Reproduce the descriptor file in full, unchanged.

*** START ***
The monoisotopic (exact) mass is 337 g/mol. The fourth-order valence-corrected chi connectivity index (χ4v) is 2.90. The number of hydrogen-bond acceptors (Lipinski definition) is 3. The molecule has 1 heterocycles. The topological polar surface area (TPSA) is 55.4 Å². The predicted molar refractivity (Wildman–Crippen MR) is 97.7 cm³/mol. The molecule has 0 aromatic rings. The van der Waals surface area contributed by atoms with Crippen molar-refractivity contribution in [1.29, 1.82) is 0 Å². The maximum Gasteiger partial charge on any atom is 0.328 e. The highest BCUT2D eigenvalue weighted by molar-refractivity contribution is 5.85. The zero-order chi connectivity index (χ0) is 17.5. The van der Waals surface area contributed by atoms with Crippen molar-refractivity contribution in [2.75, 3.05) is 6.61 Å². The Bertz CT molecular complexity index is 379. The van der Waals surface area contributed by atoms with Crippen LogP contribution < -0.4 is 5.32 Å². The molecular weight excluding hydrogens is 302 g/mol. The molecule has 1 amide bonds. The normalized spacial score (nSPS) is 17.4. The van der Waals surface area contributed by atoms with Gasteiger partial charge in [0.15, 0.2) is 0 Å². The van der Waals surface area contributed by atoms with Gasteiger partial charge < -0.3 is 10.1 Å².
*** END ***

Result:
The monoisotopic (exact) mass is 337 g/mol. The fourth-order valence-corrected chi connectivity index (χ4v) is 2.90. The number of hydrogen-bond acceptors (Lipinski definition) is 3. The molecule has 1 heterocycles. The topological polar surface area (TPSA) is 55.4 Å². The predicted molar refractivity (Wildman–Crippen MR) is 97.7 cm³/mol. The molecule has 0 aromatic rings. The van der Waals surface area contributed by atoms with Crippen molar-refractivity contribution in [1.29, 1.82) is 0 Å². The maximum Gasteiger partial charge on any atom is 0.328 e. The highest BCUT2D eigenvalue weighted by molar-refractivity contribution is 5.85. The zero-order chi connectivity index (χ0) is 17.5. The van der Waals surface area contributed by atoms with Crippen molar-refractivity contribution in [2.75, 3.05) is 6.61 Å². The Bertz CT molecular complexity index is 379. The van der Waals surface area contributed by atoms with Crippen LogP contribution < -0.4 is 5.32 Å². The molecular weight excluding hydrogens is 302 g/mol. The molecule has 1 amide bonds. The normalized spacial score (nSPS) is 17.4. The van der Waals surface area contributed by atoms with Gasteiger partial charge in [0.15, 0.2) is 0 Å². The van der Waals surface area contributed by atoms with Gasteiger partial charge < -0.3 is 10.1 Å².